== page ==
The “not documented, not done” motto is a common one many professional settings, particularly as it applies to construction documentation. Consistent and complete documentation for every project is an essential component of providing quality assurance.
Clear documentation clarifies expectations, establishes official agreements, records building elements, protects all parties involved in the building process, and most importantly, ensures the client is satisfied with the final product. This documentation is required to record tasks, deliverables, conformity, pertinent facts, observations and findings, and in some cases, must be submitted to meet certain compliance standards. A quality handoff to facilities and operations of a building includes accurate documentation of the design and build process. Future troubleshooting often starts with a review of what happened during this time.
Contractors as well as commissioning agent professionals have an obligation to document frequently, appropriately, and adequately to ensure standards of care are being met. CxA’s create checklists and protocols (PFCs and FPTs) to document the quality of the systems being installed. Included in our final commissioning report is the OPR, our commissioning plan, design review comments, site observation reports, submittal review comments, meeting minutes, executed protocols and issues and resolutions. Also included in the CxA’s responsibilities is the review and approval of A/E, vendor and contractor provided documentation including:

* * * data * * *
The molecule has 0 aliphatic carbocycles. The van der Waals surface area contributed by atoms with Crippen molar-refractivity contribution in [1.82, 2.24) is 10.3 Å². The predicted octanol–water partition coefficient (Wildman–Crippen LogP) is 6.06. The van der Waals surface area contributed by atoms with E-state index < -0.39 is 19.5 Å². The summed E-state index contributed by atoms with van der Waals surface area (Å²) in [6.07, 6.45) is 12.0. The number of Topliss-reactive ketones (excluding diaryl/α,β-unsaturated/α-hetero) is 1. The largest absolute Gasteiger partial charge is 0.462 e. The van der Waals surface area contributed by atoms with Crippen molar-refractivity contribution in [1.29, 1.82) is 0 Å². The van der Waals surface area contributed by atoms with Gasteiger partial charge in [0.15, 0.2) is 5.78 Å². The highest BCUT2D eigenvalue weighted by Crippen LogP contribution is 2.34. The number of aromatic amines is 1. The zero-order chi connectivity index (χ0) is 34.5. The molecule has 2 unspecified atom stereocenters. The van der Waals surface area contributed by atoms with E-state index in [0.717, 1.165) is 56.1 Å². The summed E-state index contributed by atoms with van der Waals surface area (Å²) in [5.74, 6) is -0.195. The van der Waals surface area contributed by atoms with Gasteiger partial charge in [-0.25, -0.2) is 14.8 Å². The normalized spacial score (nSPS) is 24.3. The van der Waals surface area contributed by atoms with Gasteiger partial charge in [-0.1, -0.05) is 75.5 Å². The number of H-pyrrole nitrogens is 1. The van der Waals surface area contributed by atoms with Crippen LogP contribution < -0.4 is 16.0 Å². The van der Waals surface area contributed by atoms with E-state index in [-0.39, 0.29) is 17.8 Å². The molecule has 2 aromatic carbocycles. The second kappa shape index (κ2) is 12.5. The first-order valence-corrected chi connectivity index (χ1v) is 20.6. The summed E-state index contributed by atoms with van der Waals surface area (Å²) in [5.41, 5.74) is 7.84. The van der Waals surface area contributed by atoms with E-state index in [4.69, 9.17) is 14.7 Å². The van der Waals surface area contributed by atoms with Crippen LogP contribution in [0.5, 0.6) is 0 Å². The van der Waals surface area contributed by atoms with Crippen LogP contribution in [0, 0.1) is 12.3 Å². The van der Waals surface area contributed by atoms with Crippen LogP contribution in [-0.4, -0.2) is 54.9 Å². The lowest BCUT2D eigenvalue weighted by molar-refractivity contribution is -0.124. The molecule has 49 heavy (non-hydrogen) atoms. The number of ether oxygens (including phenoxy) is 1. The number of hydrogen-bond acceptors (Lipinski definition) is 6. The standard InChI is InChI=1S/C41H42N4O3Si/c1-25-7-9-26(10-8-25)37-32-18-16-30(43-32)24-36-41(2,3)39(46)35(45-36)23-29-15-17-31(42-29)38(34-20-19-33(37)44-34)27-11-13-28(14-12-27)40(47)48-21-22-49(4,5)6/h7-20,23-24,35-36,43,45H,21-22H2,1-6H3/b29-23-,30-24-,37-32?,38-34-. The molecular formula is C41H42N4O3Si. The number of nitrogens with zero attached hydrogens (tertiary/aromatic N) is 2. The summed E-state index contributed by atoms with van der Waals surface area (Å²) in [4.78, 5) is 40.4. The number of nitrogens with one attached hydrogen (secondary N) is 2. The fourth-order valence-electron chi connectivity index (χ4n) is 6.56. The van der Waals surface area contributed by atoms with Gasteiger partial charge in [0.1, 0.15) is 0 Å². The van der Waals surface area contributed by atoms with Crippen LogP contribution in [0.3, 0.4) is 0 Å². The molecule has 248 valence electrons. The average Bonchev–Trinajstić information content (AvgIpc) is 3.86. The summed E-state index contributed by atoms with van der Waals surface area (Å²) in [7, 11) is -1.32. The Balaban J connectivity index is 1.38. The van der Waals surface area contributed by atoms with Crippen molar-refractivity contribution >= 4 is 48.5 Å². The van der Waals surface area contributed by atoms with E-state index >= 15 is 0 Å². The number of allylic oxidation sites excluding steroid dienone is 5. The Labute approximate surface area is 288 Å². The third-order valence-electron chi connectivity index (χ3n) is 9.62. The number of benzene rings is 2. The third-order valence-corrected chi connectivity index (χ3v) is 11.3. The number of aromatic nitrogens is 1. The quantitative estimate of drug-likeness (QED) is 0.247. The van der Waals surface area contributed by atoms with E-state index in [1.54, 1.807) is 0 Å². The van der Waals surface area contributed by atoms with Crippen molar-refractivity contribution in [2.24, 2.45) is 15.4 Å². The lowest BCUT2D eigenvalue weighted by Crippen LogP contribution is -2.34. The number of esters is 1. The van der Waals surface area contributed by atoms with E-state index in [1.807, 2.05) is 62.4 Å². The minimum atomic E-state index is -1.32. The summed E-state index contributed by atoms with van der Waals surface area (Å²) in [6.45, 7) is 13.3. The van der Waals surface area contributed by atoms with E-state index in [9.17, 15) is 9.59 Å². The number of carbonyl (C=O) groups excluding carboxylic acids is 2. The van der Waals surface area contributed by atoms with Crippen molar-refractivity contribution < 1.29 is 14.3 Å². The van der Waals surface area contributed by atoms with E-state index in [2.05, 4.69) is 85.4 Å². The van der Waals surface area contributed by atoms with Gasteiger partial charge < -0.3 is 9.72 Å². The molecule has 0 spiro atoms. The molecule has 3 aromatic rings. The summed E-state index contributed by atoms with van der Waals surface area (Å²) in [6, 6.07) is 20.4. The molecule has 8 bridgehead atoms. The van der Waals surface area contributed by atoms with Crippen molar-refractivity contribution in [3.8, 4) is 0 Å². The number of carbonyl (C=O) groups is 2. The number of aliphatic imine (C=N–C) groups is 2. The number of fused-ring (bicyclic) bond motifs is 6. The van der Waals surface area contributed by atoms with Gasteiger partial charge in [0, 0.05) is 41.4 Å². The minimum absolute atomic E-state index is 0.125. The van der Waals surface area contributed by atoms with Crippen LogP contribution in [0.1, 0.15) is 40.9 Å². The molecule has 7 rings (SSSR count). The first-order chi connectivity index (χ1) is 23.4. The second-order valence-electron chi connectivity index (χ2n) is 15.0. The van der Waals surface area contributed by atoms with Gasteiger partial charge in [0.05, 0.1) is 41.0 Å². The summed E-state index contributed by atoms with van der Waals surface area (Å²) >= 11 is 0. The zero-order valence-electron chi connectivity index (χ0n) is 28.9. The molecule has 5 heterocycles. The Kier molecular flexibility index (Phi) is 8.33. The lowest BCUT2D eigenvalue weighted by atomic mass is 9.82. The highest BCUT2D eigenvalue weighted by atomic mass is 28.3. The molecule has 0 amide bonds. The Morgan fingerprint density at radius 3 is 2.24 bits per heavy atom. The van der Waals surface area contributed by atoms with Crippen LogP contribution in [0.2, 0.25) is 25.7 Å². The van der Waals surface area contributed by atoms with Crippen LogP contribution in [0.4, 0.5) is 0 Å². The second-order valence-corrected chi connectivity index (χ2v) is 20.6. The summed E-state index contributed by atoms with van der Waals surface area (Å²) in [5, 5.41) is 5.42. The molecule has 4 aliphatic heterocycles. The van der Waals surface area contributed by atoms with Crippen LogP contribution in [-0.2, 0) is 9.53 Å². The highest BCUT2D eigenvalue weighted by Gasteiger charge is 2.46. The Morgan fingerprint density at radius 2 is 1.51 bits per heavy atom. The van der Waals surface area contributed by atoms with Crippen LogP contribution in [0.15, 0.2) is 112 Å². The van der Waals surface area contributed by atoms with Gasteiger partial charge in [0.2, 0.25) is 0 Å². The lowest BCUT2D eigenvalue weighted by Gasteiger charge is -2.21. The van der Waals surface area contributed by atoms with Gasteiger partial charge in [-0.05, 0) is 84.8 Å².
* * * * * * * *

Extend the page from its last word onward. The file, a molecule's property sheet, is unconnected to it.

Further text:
· Design / Engineering Plans and Specifications
· Power Studies
· Vendor submittals, product, material data sheets
· Isometric Drawings
· Shop Drawings
· "As-Built" Drawings
· Pressure Test Report
· DALT Report
· NETA Test Report
· Equipment Startup Report
· Factory acceptance test report
· Site acceptance test report
· Point to Point Checklist (BMS)
· Data and Alarm Trending
· TAB Report
· Instrument calibration certificates
· Title 24 Acceptance Test Reports
· Equipment IOM Manuals
· Operator Training Records
There is no question that documentation is an important part in the construction quality control process. The quantity and complexity of this information takes a large amount of work and coordination to track accurately and completely. Robust documentation is not inexpensive to generate and maintain, but it can be much, much cheaper than the expense, time and effort needed to deal effectively with construction defects and future troubleshooting.